Hyena in Petticoats: The Secret Life of Mary Wollstonecraft
When thumbing by the side of the road, there is often a moment of doubt. Would anybody pull over here, I wonder, and can they even read my sign? Every car that drives by is a betrayal, and the one that finally stops revives my trust in humanity. And I love getting picked up by other women. It’s a rare treat—a relief from the double edge of chivalry and predation that one fears when accepting a ride from a male stranger.
That’s how I met Ms. Alexis Wolf of Olympia, WA and her charming zine about Mary Wollstonecraft. Hyena in Petticoats is a 60-page fan zine for the author of 1792′s A Vindication of the Rights of the Women and mother of early sci-fi novelist Mary Shelley.
The zine includes a series of journal entries from Wolf’s “quiet pilgrimage” to London, where she lived with anarchist philosopher William Godwin until she died in 1797. When I met Alexis I was at the close of my own, destination-less pilgrimage around North America, on my way back to Oregon.
Alexis looked like someone I would know. And, as we came to realize, she actually knew my oldest best friend from Davis High School, Molly Raney, whose musical alter-ego, “Poppet,” had performed recently at Alexis’ house in Olympia. Alexis, with her band Letters, would soon be on her way to return the favor by playing a show with Molly in Davis.
She knew all the lyrics to Molly’s songs. It was one of those meetings that makes a person feel both at home and utterly disoriented. I will stop short of the word “coincidence,” or “serendipity,” because things like this happen when if you travel enough, and Olympia is the capital of small worlds. When I finally sat down and read Wolf’s zine, it was love like being wrapped in a down comforter during a rain storm. I immediately checked out two books of Wollstonecraft’s letters.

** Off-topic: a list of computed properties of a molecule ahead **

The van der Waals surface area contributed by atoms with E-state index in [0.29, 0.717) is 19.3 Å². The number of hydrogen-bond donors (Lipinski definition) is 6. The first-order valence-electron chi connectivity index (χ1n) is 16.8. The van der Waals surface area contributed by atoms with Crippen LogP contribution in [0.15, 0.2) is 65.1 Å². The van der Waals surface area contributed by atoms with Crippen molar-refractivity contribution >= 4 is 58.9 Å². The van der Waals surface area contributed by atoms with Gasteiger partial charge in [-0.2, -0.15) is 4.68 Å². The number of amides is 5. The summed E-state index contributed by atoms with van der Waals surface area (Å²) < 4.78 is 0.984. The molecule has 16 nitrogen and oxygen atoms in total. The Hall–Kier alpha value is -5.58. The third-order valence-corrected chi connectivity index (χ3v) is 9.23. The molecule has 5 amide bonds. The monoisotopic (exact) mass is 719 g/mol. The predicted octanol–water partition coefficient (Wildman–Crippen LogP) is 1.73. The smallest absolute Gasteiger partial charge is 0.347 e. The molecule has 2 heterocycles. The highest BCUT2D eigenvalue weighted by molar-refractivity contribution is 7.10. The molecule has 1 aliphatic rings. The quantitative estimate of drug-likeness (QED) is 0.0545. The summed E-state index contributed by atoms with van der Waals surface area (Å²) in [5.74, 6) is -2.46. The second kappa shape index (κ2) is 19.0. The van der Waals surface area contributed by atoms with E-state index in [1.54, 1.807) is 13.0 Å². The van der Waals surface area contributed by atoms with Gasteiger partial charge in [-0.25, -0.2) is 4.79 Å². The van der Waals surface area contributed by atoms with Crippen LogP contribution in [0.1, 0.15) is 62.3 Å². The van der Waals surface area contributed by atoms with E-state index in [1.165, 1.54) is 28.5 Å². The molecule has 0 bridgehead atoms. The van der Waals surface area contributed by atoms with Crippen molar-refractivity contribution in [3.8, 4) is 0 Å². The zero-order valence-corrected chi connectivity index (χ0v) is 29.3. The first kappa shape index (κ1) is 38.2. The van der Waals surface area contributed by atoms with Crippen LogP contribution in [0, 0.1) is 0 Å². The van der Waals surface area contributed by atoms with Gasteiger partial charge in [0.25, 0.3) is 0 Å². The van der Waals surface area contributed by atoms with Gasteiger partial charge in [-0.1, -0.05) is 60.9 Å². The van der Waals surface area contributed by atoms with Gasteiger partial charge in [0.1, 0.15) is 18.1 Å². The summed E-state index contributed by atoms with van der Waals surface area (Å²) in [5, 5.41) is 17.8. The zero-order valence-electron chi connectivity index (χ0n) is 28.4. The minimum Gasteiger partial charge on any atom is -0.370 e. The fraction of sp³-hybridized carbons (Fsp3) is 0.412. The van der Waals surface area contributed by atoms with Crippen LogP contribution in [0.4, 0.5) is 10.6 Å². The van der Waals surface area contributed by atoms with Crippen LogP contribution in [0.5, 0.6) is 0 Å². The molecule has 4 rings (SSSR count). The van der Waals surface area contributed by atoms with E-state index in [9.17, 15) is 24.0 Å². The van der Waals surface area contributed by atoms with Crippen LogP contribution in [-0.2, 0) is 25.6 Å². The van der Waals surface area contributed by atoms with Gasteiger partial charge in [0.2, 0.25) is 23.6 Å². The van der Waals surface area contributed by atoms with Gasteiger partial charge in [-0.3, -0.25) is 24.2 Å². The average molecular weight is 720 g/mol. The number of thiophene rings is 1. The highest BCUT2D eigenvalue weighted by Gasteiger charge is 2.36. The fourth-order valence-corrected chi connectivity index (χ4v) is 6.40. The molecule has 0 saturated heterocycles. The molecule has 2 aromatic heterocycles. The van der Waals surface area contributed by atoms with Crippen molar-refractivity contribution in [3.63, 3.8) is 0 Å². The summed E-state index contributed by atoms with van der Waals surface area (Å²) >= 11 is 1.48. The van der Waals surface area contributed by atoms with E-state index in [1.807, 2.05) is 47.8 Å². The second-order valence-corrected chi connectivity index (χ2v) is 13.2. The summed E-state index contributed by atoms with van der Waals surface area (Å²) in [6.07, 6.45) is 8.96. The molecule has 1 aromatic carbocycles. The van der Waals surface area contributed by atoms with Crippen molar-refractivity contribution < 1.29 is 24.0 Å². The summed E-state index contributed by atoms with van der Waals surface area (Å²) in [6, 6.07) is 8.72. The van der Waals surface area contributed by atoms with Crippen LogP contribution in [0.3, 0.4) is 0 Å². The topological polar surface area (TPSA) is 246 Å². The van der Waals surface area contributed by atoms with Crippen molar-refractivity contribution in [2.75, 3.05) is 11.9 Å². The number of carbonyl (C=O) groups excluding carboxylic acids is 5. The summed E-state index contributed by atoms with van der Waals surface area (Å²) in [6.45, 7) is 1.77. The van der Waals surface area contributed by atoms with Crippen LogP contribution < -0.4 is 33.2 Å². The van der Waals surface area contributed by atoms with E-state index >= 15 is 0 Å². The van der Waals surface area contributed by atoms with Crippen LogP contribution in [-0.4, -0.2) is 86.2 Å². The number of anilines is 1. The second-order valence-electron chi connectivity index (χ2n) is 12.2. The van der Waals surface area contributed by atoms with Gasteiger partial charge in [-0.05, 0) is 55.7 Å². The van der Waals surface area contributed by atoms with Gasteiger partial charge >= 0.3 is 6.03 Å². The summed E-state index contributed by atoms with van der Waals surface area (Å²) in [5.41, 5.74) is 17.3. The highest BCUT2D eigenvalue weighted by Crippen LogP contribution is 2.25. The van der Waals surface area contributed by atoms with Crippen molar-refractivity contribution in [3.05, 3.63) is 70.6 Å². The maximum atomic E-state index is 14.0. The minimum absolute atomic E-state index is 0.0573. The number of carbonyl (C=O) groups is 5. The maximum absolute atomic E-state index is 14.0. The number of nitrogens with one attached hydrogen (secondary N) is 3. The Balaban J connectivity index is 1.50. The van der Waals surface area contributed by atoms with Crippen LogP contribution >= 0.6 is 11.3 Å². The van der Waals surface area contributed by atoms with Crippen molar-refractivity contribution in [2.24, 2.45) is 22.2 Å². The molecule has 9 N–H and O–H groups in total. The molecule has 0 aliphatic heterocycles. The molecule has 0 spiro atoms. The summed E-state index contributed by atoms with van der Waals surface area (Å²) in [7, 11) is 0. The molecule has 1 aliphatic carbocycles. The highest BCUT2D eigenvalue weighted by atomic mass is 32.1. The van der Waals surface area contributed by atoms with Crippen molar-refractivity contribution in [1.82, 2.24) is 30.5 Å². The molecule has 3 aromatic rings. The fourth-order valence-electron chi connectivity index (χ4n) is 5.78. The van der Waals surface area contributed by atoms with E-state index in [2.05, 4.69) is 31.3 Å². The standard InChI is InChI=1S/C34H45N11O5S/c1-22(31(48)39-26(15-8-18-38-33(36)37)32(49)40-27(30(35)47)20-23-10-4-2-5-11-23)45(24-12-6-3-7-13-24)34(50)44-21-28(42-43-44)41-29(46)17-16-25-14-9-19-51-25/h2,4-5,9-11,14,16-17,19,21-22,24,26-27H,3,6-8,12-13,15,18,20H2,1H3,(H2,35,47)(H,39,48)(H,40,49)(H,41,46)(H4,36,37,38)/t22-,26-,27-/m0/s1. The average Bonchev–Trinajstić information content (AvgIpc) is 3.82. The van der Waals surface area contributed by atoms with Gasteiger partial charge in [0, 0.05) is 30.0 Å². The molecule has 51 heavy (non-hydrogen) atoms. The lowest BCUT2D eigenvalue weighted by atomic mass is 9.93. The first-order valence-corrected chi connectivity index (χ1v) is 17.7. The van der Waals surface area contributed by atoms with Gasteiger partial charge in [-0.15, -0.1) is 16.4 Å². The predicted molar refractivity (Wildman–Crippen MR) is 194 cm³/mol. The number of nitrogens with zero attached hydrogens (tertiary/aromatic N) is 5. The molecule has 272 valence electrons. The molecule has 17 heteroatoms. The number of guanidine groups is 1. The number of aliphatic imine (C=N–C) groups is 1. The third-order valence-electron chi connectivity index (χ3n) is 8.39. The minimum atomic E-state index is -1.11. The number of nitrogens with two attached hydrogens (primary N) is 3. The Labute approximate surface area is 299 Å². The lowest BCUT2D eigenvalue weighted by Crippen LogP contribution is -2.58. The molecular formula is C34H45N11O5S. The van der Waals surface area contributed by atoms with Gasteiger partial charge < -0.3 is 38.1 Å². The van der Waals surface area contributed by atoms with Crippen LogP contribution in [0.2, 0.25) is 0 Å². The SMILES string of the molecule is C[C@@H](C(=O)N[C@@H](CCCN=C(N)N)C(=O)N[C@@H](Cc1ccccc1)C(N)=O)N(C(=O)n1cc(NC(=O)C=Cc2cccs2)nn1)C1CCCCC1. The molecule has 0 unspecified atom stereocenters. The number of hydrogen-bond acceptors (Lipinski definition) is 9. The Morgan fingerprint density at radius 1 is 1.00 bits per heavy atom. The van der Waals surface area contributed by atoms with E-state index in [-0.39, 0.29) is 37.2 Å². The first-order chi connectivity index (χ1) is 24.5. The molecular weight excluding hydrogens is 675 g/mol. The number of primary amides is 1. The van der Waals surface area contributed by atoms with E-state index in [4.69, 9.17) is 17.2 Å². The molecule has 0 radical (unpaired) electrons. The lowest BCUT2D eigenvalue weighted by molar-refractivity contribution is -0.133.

Wollstonecraft knew about feminism way before it was cool, and she made a stink when the French revolutionaries expressed disinterest in extending equal rights and education to women. While Wollstonecraft’s prose garnered praise in France and the UK, the compliments were often backhanded, as in “You’re smart, for a girl.” Wolf depicts the whole M.W., and embraces the familial expressions of her feminism. “Hyena” professes an eloquent, thorough fanaticism for Wolf’s feminist heroine, complete with a family tree, a biography, and hand-illustrations.
“One night while I was barely awake and hardly asleep, I though of how strange it was to think that there was no way to faithfully tell what M.W. Or M.S. [Mary Shelley] actually looked like…” says Wolf, in “a Note on the Art.” “The artwork contained here are the products of an amateur longing to get a little bit closer to her favorite dead friends.”
My favorite section is Wolf’s side note on Fanny Imlay, Wollstonecraft’s lesser known daughter from an earlier lover/heart breaker, Gilbert Imlay. After a well sourced, academic discussion about Imlay’s short, mysterious life (she committed suicide at age twenty-two), Wolf declares “I LOVE FANNY.”
Wollstonecraft had, in her own words “romantic notions of friendship.” “I am a little singular in my thoughts of love and friendship; I must have the first place or none,” she wrote. Her first daughter, Fanny Imlay, was presumably named after her adolescent bff Fanny Blood.
On the day we met, Alexis saved me from the roadside and inspired me to give my own girl best friend a long-overdue visit. We are our sister’s keepers.